Infections

A doctor prepares an injection for HPV

HPV: Symptoms, Prevention, and Treatment

Our staff gets a number of questions, from people of all generations, about HPV. It seems for all the buzz words out there about sexually transmitted concerns, vaccinations, cancer linkage, and risk factors, that there is less clarity than could be. Our job is to treat our patients, but also to inform our community to the best of our ability.

A diagram shows the difference between a healthy eye and a pink eye

Healthcare Handbook: Pink Eye

You wake up in the morning, rub your eyes, stumble to the bathroom, and look into the mirror. Your sunny disposition quickly turns to worry as you squint your eyes and look closer. Your eyes are pink and you are unsure why. Integrity Urgent Care has the information you need about pink eye and whether you should be worried about this common ailment.

A sick woman lies on the couch and pinches her nose

First Aid Handbook: Sinus Infections

Have you ever had a cold that just wouldn’t go away and seemed to last for weeks? Or have you ever woken up with a throbbing headache in your forehead or under your eyes? If so, you may have been experiencing “sinusitis” or a sinus infection. The -itis ending on a word, particularly in a medical context, refers to an inflammation or infection of that area or body part.

a diagnosis sheet has measles written

The Latest News About Measles

If you’ve heard about measles in the news recently, you’ve heard correctly. In a press release dated March 8, 2019 The Texas Department of State Health confirmed 11 measles cases in Texas so far this year. Seven counties documented one case each and Harris County (Houston metro area) has recorded four. For reference, a total of nine cases were confirmed in Texas in all of 2018 and only one in 2017.

A sick child lays in bed with his teddy bear

Is it a Cold or is it RSV?

It’s that time of year – if you don’t have a cold or haven’t had one yet, it seems only a matter of time before you or your kids will have one. You probably know that colds are caused by a wide range of viruses, which is the main reason why we can’t ever seem to stop catching one. You may have also heard of a specific virus known as RSV or Respiratory Syncytial Virus. Respiratory syncytial virus (RSV) is one of the specific viruses which causes mild, cold-like symptoms.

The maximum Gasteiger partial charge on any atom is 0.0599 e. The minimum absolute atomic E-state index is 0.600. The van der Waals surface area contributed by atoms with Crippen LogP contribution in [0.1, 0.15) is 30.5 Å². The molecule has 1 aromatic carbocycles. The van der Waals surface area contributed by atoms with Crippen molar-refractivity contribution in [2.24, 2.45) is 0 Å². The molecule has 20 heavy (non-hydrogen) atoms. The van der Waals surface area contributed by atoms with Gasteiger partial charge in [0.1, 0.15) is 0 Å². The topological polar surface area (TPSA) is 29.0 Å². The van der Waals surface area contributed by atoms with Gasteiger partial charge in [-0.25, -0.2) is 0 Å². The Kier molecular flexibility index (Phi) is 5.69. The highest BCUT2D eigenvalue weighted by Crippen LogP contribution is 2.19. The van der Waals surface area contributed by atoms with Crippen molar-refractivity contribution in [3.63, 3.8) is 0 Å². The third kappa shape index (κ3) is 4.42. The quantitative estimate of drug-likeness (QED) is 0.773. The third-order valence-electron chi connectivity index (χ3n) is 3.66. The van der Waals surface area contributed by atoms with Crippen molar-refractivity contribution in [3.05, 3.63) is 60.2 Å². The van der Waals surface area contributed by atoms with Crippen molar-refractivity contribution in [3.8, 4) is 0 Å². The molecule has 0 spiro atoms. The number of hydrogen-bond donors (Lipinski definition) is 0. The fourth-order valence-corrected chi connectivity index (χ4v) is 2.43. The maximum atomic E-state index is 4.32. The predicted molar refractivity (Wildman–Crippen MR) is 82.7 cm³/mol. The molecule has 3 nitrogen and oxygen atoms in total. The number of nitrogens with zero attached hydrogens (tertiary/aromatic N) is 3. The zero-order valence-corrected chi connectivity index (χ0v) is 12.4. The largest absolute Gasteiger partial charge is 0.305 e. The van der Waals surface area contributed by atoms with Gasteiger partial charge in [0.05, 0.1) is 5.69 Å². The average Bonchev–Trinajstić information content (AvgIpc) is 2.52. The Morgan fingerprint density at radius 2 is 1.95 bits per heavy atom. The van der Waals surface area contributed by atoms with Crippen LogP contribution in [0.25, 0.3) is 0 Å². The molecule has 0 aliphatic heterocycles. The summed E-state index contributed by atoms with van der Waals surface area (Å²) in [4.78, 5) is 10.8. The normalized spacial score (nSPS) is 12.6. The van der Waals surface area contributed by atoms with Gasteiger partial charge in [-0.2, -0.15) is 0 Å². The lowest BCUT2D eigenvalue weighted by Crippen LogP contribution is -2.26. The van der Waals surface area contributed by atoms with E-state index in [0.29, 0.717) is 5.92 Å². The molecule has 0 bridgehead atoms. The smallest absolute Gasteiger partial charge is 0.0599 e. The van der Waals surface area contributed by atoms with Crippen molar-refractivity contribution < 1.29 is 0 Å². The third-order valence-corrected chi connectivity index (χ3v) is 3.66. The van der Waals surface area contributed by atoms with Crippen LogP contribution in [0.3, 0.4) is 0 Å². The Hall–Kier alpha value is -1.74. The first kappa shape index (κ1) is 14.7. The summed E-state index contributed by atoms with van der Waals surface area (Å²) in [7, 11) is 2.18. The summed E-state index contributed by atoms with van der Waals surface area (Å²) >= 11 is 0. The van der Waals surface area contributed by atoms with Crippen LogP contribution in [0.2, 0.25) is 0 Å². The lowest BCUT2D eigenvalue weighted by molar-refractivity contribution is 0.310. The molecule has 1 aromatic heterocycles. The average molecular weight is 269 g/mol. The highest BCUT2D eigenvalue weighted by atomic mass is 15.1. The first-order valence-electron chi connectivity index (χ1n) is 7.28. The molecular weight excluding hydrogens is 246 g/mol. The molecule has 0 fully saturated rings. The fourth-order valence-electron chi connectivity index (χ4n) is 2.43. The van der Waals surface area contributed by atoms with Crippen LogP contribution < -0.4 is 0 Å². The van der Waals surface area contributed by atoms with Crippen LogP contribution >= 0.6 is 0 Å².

A woman inspects her lip for cold sores

First Aid Handbook: Cold Sores

Many people – both children and adults – experience sores or blisters in and around their mouth from time to time. Cold sores – also called fever blisters – are a common group of sores caused by the herpes simplex (HSV-1) virus. The tiny, fluid-filled blisters most frequently appear on or around the lips but may also occur inside the mouth or nose. They should not be confused with canker sores, which are not contagious.

A man wrapped in a blanket coughs on a couch

First Aid Handbook: Upper Respiratory Infections

Now that fall is here, it’s not uncommon to wake up one morning with that scratchy feeling in the back of your throat or find yourself having a sneezing attack at work. While many of us may experience seasonal allergies at this time of year, colds and upper respiratory infections may also be the cause of symptoms like these. The upper respiratory tract includes the sinuses, nasal passages, pharynx, throat, and larynx and an infection may occur in any or all of these passageways.

A man blows his nose while sitting on the couch

First Aid Handbook: Preventing Fall Flu

Fall officially begins with the autumnal equinox (this year on September 22), when even in Texas our thoughts turn to pumpkin spice [everything!], harvest festivals, scarecrows, sweaters, and [of course] football. While you may not think about flu season until the weather really starts to feel like fall, the best time to get your annual fall flu shot may be earlier than you think.